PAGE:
A three-month trial conducted by the Freight Transport Association (FTA) and transport management solutions provider Microlise has questioned the widely-held view that telemetry is the sole preserve of large fleet operators.
In a controlled trial, specialist waste management operator Vetspeed had seven of its 40 vehicles fitted with a new telematics system unbeknown to its drivers for an initial five week period. After this first set of data was analysed and then conveyed to those drivers to address issues of performance further trials were undertaken. The upshot was that Vetspeed’s drivers cut their fuel consumption by 0.43 miles per gallon (despite the severe weather conditions that hit the UK during the trial), potentially saving the company around £13,000 a year.
Gary Gates, transport manager, of Vetspeed, said: “Like any other company, Vetspeed needs to remain at the cutting edge to deliver to its customers the very best value possible. Transport costs obviously represent a massive proportion of our overheads so it makes good sense to focus on improving performance as much as we can in this area.”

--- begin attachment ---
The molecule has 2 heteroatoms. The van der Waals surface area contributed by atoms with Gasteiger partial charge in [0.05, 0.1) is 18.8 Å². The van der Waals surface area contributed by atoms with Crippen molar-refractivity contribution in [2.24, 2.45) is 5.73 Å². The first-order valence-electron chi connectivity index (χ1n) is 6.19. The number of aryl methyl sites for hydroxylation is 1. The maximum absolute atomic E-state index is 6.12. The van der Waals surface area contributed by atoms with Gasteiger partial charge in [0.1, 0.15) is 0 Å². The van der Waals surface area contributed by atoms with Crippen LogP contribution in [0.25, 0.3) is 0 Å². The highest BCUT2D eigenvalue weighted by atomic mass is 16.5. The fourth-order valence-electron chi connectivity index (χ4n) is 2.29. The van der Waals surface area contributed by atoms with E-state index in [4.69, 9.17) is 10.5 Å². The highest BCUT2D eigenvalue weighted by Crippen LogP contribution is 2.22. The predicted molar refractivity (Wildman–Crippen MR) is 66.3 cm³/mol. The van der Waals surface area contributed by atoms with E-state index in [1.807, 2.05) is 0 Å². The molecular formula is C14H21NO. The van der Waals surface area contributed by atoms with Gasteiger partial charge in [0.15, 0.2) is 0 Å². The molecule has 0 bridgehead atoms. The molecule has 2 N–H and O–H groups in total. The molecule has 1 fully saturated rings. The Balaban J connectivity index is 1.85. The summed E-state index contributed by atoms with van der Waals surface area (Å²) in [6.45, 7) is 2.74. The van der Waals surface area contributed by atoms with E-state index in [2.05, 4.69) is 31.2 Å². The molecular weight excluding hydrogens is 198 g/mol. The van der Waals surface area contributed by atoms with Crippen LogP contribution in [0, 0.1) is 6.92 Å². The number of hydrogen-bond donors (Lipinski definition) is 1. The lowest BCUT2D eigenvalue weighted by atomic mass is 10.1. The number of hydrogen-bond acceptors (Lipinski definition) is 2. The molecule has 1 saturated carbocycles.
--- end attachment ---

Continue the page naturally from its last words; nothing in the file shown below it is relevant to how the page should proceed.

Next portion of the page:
“We were not in any doubt that our drivers would perform well, but what we wanted to see was whether they could perform better. By allowing us to look at things like engine idling, for example, we were able to share with our drivers ways they could finesse their driving behaviour. We are talking fine tuning here, not wholesale changes, but the results are well worth it.”
Since the trial ended, Vetspeed’s productivity has improved by 200 drops a month due to better routing and closer monitoring of driver behaviour.
Julian Barker of the FTA said: “It doesn’t really matter how small a fleet is, being able to ‘drill down’ data to address areas of performance or even non-compliance is very useful for any company. This trial shows what can be done when a responsible and forward-looking operator adopts the latest technology and applies it intelligently. Only this way can performance be accurately assessed and then improved or rewarded.”